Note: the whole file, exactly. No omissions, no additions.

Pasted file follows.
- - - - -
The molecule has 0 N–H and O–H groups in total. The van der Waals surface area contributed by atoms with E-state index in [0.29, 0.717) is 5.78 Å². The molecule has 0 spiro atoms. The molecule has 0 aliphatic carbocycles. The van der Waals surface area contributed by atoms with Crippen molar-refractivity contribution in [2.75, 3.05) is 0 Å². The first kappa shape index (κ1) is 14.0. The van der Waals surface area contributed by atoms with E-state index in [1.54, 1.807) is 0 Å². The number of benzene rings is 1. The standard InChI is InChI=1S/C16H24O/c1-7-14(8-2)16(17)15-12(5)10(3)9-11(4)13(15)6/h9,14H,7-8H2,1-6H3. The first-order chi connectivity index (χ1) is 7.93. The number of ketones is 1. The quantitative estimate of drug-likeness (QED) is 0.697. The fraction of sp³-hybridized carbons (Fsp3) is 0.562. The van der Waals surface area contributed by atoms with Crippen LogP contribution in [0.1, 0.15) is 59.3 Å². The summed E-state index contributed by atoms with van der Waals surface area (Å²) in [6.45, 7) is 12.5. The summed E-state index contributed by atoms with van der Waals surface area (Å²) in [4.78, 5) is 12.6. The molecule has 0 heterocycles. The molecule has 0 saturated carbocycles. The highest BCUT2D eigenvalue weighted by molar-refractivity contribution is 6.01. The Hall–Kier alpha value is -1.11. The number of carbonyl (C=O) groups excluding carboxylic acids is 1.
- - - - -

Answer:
The molecule has 0 N–H and O–H groups in total. The van der Waals surface area contributed by atoms with E-state index in [0.29, 0.717) is 5.78 Å². The molecule has 0 spiro atoms. The molecule has 0 aliphatic carbocycles. The van der Waals surface area contributed by atoms with Crippen molar-refractivity contribution in [2.75, 3.05) is 0 Å². The first kappa shape index (κ1) is 14.0. The van der Waals surface area contributed by atoms with E-state index in [1.54, 1.807) is 0 Å². The number of benzene rings is 1. The standard InChI is InChI=1S/C16H24O/c1-7-14(8-2)16(17)15-12(5)10(3)9-11(4)13(15)6/h9,14H,7-8H2,1-6H3. The first-order chi connectivity index (χ1) is 7.93. The number of ketones is 1. The quantitative estimate of drug-likeness (QED) is 0.697. The fraction of sp³-hybridized carbons (Fsp3) is 0.562. The van der Waals surface area contributed by atoms with Crippen LogP contribution in [0.1, 0.15) is 59.3 Å². The summed E-state index contributed by atoms with van der Waals surface area (Å²) in [6.45, 7) is 12.5. The summed E-state index contributed by atoms with van der Waals surface area (Å²) in [4.78, 5) is 12.6. The molecule has 0 heterocycles. The molecule has 0 saturated carbocycles. The highest BCUT2D eigenvalue weighted by molar-refractivity contribution is 6.01. The Hall–Kier alpha value is -1.11. The number of carbonyl (C=O) groups excluding carboxylic acids is 1.